Pilbara drivers urged to Slow Down Move Over

Alicia PereraPilbara News
Pilbara traffic police officers Senior Constable Rob Malcolm and Sergeant Paul Arnold.
Camera IconPilbara traffic police officers Senior Constable Rob Malcolm and Sergeant Paul Arnold. Credit: Pilbara News, Alicia Perera

About half of all Pilbara drivers are not heeding laws to slow down when passing roadside emergency crews less than two months after they came into force, prompting police to crack down on the behaviour.

Pilbara Traffic Police acting officer-in-charge Sergeant Rob Malcolm said a higher number of local motorists than expected had failed to heed the new SLOMO legislation, which came into effect on March 2, especially on highways where drivers sometimes slowed down to 80-90km/h but often not the legally required 40km/h.

“We’ve had people pass us so close that it’s blown the hat off your head ... and pass us at higher than the speed limit,” he said.

“They have been dealt with for that, and we have issued infringements under the new legislation. But we still want that to be the last resort.”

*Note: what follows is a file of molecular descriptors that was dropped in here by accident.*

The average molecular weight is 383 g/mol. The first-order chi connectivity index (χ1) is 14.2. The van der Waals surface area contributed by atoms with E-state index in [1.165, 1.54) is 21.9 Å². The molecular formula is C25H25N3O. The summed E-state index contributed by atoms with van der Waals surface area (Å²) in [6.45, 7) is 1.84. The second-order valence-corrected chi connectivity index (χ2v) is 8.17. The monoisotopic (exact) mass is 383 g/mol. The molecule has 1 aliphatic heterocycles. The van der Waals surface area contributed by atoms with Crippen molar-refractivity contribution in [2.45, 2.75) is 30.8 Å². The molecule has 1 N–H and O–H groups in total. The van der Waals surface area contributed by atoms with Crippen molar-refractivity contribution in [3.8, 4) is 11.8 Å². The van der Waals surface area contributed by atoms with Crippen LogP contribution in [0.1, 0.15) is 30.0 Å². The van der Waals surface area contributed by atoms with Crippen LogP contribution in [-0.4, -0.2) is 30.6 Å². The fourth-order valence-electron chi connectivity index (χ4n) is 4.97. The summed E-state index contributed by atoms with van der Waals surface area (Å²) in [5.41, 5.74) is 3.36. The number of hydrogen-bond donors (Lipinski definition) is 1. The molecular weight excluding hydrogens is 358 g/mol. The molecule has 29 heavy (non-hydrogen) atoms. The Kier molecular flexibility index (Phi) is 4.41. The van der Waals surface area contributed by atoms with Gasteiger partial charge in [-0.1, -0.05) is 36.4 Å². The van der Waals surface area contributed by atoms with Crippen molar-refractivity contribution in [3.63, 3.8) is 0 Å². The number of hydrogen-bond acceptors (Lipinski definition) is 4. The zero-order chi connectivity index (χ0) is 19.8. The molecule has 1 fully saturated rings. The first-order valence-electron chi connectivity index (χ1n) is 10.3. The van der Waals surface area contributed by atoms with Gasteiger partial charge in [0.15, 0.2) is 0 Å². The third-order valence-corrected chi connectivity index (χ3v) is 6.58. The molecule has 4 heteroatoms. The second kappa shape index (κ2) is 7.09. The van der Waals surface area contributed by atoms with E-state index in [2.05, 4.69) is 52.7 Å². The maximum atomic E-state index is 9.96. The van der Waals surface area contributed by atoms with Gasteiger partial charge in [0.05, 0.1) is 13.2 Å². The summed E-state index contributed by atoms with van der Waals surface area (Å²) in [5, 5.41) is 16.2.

Slow Down, Move Over laws, which require vehicles approaching emergency responders at roadside incident scenes to slow down to 40km/h and move a lane over, if possible, as they pass, came into effect on March 2.

Sgt Malcolm said after their recent observations police would be moving from a community education phase into monitoring the speed of passing vehicles at incident scenes and issuing infringements to drivers in breach.

“This legislation has been put in place to protect emergency responders,” he said.

“If we get struck by a car doing 110km/h, we become an emergency ourselves and that then means that more resources get pulled in, because that person is going to be seriously injured.”

“There is the unpredictability of what emergency services at doing on the side of the road, you don’t know what is going to come out at you.”

The penalty for breaching SLOMO laws is a $300 fine and three demerit points.

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